Social media is pretty amazing, isn’t it? It is a reflection of all that is good and bad in society. Concentrated social media efforts have helped raise funds and create awareness for numerous causes around the world. Social media has made it easier for us to communicate with each other; to share the special moments in our lives with our friends and family. Social media has also helped us make better buying decisions in regard to what, where, and from whom to buy.
Social media has also made us pretty damn stupid, too.
The amount of business advice floating around the social space is like a noisy traffic jam – each post honking desperately for your attention. Social media has spawned a new generation of “experts” who say the darndest things sometimes. Becoming a social media “expert” isn’t very hard either. If you have 8-10 hours a day to spend online and/or nominal experience in any marketing/PR/sales position (to include internships or having a friend who works in either marketing/PR/sales) and/or a large twitter following and/or a respectable Klout score, then you’re pretty much qualified to advise on traditional business practices.
The disturbing thing is that many people will actually believe these people to be experts in business, regardless of whether or not said “expert” has ever held an executive position in any business (nobody bothers to check their bios anyway). Despite the redundancy or, in many cases, the absurdity of what they write. Despite the lack of any credible research or data to support their theories. Perception becomes reality! And this perception has a way of spreading to the social masses through twitter RTs and facebook shares, like a deadly plague, until it is accepted as truth.
“Against stupidity the gods themselves contend in vain.” ~Friedrich von Schiller
This past week, I came across a guest post on Gini Dietrich’s very respectable Spin Sucks marketing/PR blog that brings to light the stupidity being shared on the social space, Miracle Max Presents 11 Things That Aren’t Quite Dead. I’m not even gonna get into who Miracle Max is (if you don’t already know) but the post goes on to challenge the claims made by numerous social media marketing bloggers that many traditional business strategies are, indeed, dead.
Marketing is Dead! E-Mail is Dead! Direct Mail is Dead! Public Relations is Dead! You’ve all seen the posts at one time or the other, yes?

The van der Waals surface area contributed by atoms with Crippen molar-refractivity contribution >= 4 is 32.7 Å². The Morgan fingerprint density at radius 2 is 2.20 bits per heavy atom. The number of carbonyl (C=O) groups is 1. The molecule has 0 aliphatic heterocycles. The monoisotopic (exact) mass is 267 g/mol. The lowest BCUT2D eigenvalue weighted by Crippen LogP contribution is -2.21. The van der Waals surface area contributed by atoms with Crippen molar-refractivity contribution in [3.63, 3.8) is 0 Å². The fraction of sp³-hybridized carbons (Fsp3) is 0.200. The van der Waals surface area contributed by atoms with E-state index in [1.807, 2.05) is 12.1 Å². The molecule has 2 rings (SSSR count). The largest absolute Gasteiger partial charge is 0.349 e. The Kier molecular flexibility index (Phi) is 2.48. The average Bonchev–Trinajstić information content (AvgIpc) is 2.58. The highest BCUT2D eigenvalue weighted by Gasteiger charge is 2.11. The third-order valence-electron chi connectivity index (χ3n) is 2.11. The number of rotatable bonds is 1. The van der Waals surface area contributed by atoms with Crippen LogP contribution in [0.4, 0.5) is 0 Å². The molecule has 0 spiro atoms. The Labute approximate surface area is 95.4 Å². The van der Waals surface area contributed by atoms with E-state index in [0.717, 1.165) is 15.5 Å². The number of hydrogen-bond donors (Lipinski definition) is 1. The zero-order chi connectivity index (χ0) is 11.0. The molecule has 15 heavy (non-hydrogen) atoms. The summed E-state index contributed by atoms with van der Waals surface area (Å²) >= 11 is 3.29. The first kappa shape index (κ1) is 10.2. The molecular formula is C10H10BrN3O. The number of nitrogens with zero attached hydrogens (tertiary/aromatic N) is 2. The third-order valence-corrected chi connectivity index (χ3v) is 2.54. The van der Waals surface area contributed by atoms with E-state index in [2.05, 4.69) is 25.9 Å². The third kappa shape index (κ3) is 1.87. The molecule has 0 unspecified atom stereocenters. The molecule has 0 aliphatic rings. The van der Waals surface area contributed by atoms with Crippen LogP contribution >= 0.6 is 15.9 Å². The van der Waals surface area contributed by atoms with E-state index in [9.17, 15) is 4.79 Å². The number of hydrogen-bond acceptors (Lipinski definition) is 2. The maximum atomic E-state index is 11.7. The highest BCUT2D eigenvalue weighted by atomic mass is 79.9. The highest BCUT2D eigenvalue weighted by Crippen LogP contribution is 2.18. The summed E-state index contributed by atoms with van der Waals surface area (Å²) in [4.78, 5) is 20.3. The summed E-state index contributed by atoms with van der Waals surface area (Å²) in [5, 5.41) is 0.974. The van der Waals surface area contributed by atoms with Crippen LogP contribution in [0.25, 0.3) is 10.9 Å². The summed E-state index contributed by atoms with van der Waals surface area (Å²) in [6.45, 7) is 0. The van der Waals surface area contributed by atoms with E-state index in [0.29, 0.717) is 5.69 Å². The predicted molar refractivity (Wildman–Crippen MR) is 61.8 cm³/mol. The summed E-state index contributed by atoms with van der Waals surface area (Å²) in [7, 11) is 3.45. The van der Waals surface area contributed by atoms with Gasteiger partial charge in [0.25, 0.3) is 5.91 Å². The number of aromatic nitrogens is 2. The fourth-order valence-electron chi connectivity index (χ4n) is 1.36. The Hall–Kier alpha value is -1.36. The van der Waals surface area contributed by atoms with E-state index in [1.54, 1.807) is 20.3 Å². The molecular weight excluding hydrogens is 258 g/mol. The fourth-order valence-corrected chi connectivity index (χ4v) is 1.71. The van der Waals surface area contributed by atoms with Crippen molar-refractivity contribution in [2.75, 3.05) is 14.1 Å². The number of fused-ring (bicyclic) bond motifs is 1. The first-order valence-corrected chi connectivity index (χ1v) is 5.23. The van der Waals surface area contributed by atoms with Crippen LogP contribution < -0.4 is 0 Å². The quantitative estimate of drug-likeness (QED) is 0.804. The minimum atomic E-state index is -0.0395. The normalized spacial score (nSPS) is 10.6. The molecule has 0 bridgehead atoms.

What’s really dead is our intelligence and common sense. RIP.
The fact that we’d even need such a post to dispel these ridiculous claims is a poor reflection of our own sensibilities. Do we really believe everything we read online? Moreover, the fact that the post offers up no research or statistical data to back its own claims (besides, of course, the opinion of Miracle Max) is another poor reflection. Do we really believe everything we read online?
Or are we too easily influenced by the source of the information? The blog or the blogger? “Well, if such-and-such blogger wrote it then it must be true! Right? Hello?”
Let’s do our homework first before we proclaim social media hyperbole as truth, yes?
The facts are (if anybody would bother to dig up actual unbiased statistics) that many of these traditional practices are still going strong, while others are in a transitional state, while still others are on the rebound after a dip. But why bother with facts when these types of posts make such great blog fodder?
You wanna know what’s alive and/or dead in business? Do yourself a favor and stop reading so many social media marketing blogs (there ARE a few good ones out there) and go out into the business community where you live and work and “engage” with real people running real businesses. Attend your local Chamber of Commerce’s business events and get to know people who hold executive marketing and PR positions. Volunteer with a local charity and interface with the executive directors and board members. Get to know how “real” people (people who leave their homes to drive/commute to an actual brick and mortar business/organization to interact with other “real” people) are doing business.
Only then, can you intelligently discern what’s happening in the “real” business world (where being profitable is the ultimate goal) and what these so-called “experts” think is happening in their tiny, little social media business world (where eyeballs and book sales are the ultimate goal).
Until then, Long Live Stupidity!
[Digital images by Norvz Austria aka xetobyte]